Leslie Aikens' sentence was the minimum under federal guidelines that called for up to 19 years and seven months in prison. The 47-year-old also must pay a $5,000 fine and will be on probation for five years once his prison term is completed.
Aikens' lawyers had asked the judge to waive the guidelines and be more lenient. He refused.
"This is a very serious case," U.S. District Judge Sim Lake said. "Mr. Aikens was convicted of conspiracy to possess more than 5 kilograms of cocaine with intent to distribute it and of using his position as a Houston police officer to extort money from a drug dealer.
"A sentence within the advisory guideline range is necessary to deter such conduct by others who might consider using their position as law enforcement officers to secure private financial gain from drug dealers."
Aikens, standing before the judge, choked back tears as Lake asked him if he had anything to say.
"I'm sure at some point my family ... will find in their hearts to forgive me," Aikens said, turning to relatives seated in the courtroom. "I'm sure it will take me a while longer, in my heart, to forgive myself."
The former officer said that while he always had tried to carry himself with dignity and respect, the trust citizens had placed in him had been broken.
"Nothing I can say forever to replace that," he said, his voice halting. "I find myself in an unfortunate position that I could never imagine finding myself in."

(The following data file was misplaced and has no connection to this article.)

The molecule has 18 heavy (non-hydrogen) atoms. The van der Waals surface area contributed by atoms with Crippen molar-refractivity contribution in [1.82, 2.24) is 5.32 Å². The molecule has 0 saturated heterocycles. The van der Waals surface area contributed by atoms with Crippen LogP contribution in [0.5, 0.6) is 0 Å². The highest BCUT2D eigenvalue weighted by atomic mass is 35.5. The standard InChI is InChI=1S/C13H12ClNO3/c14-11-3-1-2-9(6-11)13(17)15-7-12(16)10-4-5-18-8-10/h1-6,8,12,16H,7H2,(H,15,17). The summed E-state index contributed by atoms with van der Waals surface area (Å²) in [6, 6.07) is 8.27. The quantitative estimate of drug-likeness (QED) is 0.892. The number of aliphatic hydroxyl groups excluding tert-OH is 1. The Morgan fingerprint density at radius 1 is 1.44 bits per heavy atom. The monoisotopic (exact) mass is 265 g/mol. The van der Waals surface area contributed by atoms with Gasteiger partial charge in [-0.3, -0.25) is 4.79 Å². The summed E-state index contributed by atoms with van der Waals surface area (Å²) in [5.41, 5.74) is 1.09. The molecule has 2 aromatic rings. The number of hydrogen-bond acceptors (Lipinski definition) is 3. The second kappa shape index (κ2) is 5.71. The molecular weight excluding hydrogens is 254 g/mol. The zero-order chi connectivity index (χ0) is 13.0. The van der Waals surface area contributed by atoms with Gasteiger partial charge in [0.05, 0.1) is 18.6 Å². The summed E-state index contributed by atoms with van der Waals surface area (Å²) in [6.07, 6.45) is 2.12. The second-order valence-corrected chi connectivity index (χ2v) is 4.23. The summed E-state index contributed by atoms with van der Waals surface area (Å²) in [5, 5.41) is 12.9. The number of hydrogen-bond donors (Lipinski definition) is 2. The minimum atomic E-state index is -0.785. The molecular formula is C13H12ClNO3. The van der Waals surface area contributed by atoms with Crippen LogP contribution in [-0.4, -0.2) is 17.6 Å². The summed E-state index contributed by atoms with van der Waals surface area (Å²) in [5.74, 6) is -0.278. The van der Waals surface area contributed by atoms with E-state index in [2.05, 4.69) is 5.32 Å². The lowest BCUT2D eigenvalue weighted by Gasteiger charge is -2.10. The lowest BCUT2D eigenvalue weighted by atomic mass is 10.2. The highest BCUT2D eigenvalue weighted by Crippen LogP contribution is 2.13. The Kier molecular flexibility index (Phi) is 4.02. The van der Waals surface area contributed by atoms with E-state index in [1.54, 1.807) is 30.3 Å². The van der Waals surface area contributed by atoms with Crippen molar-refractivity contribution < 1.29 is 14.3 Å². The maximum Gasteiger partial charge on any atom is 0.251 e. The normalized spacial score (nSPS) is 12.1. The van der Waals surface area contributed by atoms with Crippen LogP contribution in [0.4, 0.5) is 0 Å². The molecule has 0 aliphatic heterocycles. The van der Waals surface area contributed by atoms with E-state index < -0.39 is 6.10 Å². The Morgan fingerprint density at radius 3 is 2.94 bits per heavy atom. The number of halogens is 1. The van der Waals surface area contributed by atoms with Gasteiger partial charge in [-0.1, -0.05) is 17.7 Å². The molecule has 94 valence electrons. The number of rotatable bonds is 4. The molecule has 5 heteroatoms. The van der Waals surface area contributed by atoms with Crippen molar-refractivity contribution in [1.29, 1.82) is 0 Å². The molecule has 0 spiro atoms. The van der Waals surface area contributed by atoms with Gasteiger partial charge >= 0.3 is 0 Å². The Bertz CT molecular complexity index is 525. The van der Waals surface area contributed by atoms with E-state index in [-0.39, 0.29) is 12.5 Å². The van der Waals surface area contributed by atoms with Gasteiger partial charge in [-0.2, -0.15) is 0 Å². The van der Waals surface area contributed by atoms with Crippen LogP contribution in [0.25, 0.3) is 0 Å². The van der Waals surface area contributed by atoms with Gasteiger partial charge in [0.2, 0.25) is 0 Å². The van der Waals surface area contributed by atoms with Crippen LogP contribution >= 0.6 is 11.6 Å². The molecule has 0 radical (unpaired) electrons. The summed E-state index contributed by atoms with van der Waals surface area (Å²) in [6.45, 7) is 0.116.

Aikens spent nearly 19 years on the Houston police force, was one year short of retirement and had risen to rank of sergeant, when he was arrested in March 2011 by FBI agents in an undercover operation that also included Texas Rangers and Houston police. He was charged and convicted last November of two counts of possession with intent to deliver of 7 kilograms of cocaine for using his patrol car to protect another vehicle carrying the drugs and of extortion for taking the bribe money.
Jurors at his two-day trial in Houston heard and saw tapes detailing the drug deal. He also confessed to authorities.
Jim McAlister, the assistant U.S. attorney who prosecuted Aikens, took the unusual step of apologizing to about a half-dozen of Aikens' relatives who gathered outside the courtroom after the sentencing. Aikens had turned down offers to plead guilty, an action that likely would have given him only five or six years in prison, he told them.
"We did everything we could to get him to take a plea bargain," McAlister said. "I guarantee he would have received a lot less time. I'm sorry."
Robert Jones, Aikens' lawyer, said he too was baffled by Aikens' refusal to take a plea deal.
"I think it's pride," he said. "I don't know. A lot of people, in my view, say: I'm not going to admit guilt."
Jones said he would appeal the conviction. He told the judge that prison would be "an awful place" for the former police officer.
"He is going to have to be strong, be resilient, be mindful of where he was, where he is and where he has to go in life," Jones said.